Aside from the 800 pound gorillas in the room (Facebook & Twitter), there are plenty of social networks that have brought great positive disruption to a number of very important fields. One of my favorite examples is Angellist.com, founded in 2008, which serves to match startups with investors. Initially, most investors were hesitant to disclose the investment profile of the type of technology startups they were backing. They were in the “it’s none of your business” camp. Today, investors have realized that sharing their portfolio criteria on Angellist can offer greater opportunities to identify and invest in startups than if this information remained concealed. Furthermore, any respectable angel investor or VC today cannot afford to be absent from this platform, since there could be hundreds of lucrative deals they would miss out on.

Political Fundraising: Ripe for a Social Ecosystem

Political Fundraising is a space mired with inefficiencies. First, it’s not easy to fundraise as a candidate. Second, as a donor, it’s equally cumbersome to make a smart contribution. Additionally, since less than 1% of Americans are active participants in political fundraising, the entire process is a mystery for most citizens.

To get a better sense of things, let’s review the current state of American elections. Currently there are 12,000 candidates that run for office every year in the US raising an estimated $2.9B. The majority of candidates does not understand, nor can hardly afford the arsenal of tools available at their disposal. The result is money left on the table. Nearly all of those 12,000 candidates fail to achieve their full fundraising potential, leaving on the table an estimated $0.60 of every dollar they could have fundraised – a startling figure. Had those been armed with the right and affordable analytical tools, they could have dramatically improved their yields.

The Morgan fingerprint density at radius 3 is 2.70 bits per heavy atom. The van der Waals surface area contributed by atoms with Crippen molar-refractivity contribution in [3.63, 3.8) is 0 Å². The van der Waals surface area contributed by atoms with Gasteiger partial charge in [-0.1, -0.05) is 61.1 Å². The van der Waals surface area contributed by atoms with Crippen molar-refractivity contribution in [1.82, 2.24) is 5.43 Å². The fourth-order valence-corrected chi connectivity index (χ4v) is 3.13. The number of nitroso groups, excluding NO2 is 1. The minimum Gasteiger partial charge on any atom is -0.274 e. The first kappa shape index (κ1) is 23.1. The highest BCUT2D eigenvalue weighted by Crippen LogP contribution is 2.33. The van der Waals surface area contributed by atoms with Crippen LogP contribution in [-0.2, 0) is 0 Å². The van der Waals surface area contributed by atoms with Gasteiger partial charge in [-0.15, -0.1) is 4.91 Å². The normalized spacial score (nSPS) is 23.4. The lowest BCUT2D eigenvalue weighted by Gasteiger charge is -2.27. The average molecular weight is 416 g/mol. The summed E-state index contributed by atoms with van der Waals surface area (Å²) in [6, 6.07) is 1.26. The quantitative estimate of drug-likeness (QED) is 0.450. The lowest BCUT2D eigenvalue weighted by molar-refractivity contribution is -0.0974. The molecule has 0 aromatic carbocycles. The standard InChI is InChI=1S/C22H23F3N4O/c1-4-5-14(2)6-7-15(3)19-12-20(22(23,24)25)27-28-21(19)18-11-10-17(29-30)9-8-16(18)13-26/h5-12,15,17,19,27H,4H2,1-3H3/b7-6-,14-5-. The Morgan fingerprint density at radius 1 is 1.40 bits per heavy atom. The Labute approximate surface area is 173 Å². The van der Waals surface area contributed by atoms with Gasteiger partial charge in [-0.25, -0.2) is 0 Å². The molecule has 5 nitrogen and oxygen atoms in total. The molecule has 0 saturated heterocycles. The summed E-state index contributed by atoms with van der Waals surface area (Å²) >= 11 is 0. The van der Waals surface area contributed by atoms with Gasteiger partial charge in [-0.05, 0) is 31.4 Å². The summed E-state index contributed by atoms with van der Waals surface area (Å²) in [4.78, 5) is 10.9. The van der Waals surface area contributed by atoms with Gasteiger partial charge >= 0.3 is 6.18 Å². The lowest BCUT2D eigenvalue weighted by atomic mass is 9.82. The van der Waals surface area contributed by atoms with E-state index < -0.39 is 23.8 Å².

Now, why would anyone want the world to see who they support politically? First of all, this information is already public. All political contributions are aggregated by the Federal Election Committee and available for the world to see. Additionally, it is precisely the power of knowing that can help turn a donor into an influencer. Just like those family vacation pictures on Facebook motivated you to take a trip to a far-off destination, so too will seeing the political contributions of your broader professional network influence your own thinking.

Beyond Financial Contributions: A Social Currency for Political Donors

As inefficient as the current process is for candidates and donors, the most dramatic inefficiency is that millions of political donations are conducted in a vacuum. Every contribution has zero influence over other contributions.

A political fundraising social network can turn each contribution into a call-to-action from other donors. A single contribution from a well-respected donor can trigger thousands of contributions from like-minded donors. Contributions made through a political fundraising social network dramatically increase the donor’s influence beyond the amount of his/her financial contribution through his/her social currency.

This year a new technological ecosystem comprised of a handful of technology startups has sprung and is turning political fundraising into a social phenomenon. Next year, the early signs of the political fundraising revolution will be manifested by a tiny checkbox on the donation page of candidates’ websites where donors will not be given the opportunity to opt in to sharing their contribution, but rather to opt-out of sharing.

Present in this revolution is an online political fundraising social network that provides the tools and intelligence to turn candidates into successful fundraisers, and donors into smart and influential forces. It is also the ultimate transparency tool – something worth tweeting about.

By Ricardo Garcia-Amaya and Jesse R. Sandoval,

Cofounders of AngelPolitics, the Political Fundraising Social Network.